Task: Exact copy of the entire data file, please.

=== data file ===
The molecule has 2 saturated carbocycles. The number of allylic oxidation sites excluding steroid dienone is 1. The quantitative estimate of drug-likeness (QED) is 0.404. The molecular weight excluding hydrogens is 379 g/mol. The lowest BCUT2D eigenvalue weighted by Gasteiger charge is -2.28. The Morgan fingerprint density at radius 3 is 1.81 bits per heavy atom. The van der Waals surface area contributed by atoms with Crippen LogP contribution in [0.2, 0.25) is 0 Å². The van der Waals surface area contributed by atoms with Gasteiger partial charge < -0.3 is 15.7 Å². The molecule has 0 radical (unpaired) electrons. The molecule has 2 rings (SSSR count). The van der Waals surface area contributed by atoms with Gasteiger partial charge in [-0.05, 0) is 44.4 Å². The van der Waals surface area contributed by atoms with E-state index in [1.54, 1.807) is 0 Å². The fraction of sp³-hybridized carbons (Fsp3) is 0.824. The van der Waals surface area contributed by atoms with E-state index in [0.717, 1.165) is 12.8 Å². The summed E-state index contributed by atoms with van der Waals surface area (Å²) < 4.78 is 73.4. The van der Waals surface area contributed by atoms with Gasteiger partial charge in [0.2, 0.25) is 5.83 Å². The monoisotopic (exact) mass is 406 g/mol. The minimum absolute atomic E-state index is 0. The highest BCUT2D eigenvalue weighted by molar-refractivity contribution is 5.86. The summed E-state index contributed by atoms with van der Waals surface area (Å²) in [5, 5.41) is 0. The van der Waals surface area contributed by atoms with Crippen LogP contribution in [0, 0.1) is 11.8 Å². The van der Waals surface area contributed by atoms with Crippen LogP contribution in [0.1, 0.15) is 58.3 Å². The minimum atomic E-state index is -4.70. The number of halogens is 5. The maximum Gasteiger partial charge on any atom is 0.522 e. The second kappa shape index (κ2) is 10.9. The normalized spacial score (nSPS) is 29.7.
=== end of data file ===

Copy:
The molecule has 2 saturated carbocycles. The number of allylic oxidation sites excluding steroid dienone is 1. The quantitative estimate of drug-likeness (QED) is 0.404. The molecular weight excluding hydrogens is 379 g/mol. The lowest BCUT2D eigenvalue weighted by Gasteiger charge is -2.28. The Morgan fingerprint density at radius 3 is 1.81 bits per heavy atom. The van der Waals surface area contributed by atoms with Crippen LogP contribution in [0.2, 0.25) is 0 Å². The van der Waals surface area contributed by atoms with Gasteiger partial charge < -0.3 is 15.7 Å². The molecule has 0 radical (unpaired) electrons. The molecule has 2 rings (SSSR count). The van der Waals surface area contributed by atoms with Gasteiger partial charge in [-0.05, 0) is 44.4 Å². The van der Waals surface area contributed by atoms with E-state index in [1.54, 1.807) is 0 Å². The fraction of sp³-hybridized carbons (Fsp3) is 0.824. The van der Waals surface area contributed by atoms with E-state index in [0.717, 1.165) is 12.8 Å². The summed E-state index contributed by atoms with van der Waals surface area (Å²) < 4.78 is 73.4. The van der Waals surface area contributed by atoms with Gasteiger partial charge in [0.2, 0.25) is 5.83 Å². The monoisotopic (exact) mass is 406 g/mol. The minimum absolute atomic E-state index is 0. The highest BCUT2D eigenvalue weighted by molar-refractivity contribution is 5.86. The summed E-state index contributed by atoms with van der Waals surface area (Å²) in [5, 5.41) is 0. The van der Waals surface area contributed by atoms with Crippen LogP contribution in [0, 0.1) is 11.8 Å². The van der Waals surface area contributed by atoms with Crippen LogP contribution in [0.1, 0.15) is 58.3 Å². The minimum atomic E-state index is -4.70. The number of halogens is 5. The maximum Gasteiger partial charge on any atom is 0.522 e. The second kappa shape index (κ2) is 10.9. The normalized spacial score (nSPS) is 29.7.